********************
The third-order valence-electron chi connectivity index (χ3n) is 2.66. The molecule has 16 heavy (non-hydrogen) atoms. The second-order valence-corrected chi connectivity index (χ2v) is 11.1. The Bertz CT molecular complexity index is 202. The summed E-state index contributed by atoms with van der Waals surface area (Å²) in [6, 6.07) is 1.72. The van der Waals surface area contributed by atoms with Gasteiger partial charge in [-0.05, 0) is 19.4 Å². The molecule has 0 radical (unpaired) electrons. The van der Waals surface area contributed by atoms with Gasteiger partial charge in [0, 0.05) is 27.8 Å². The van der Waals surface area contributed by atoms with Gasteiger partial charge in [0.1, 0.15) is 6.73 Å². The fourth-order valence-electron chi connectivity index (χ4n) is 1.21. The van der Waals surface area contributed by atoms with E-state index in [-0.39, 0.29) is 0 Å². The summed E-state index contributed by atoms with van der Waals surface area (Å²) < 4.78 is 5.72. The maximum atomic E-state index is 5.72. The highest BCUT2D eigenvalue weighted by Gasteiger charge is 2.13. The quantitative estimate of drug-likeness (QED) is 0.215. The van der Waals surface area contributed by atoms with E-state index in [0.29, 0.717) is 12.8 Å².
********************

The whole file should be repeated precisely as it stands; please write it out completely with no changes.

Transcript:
The third-order valence-electron chi connectivity index (χ3n) is 2.66. The molecule has 16 heavy (non-hydrogen) atoms. The second-order valence-corrected chi connectivity index (χ2v) is 11.1. The Bertz CT molecular complexity index is 202. The summed E-state index contributed by atoms with van der Waals surface area (Å²) in [6, 6.07) is 1.72. The van der Waals surface area contributed by atoms with Gasteiger partial charge in [-0.05, 0) is 19.4 Å². The molecule has 0 radical (unpaired) electrons. The van der Waals surface area contributed by atoms with Gasteiger partial charge in [0, 0.05) is 27.8 Å². The van der Waals surface area contributed by atoms with Gasteiger partial charge in [0.1, 0.15) is 6.73 Å². The fourth-order valence-electron chi connectivity index (χ4n) is 1.21. The van der Waals surface area contributed by atoms with E-state index in [-0.39, 0.29) is 0 Å². The summed E-state index contributed by atoms with van der Waals surface area (Å²) < 4.78 is 5.72. The maximum atomic E-state index is 5.72. The highest BCUT2D eigenvalue weighted by Gasteiger charge is 2.13. The quantitative estimate of drug-likeness (QED) is 0.215. The van der Waals surface area contributed by atoms with E-state index in [0.29, 0.717) is 12.8 Å².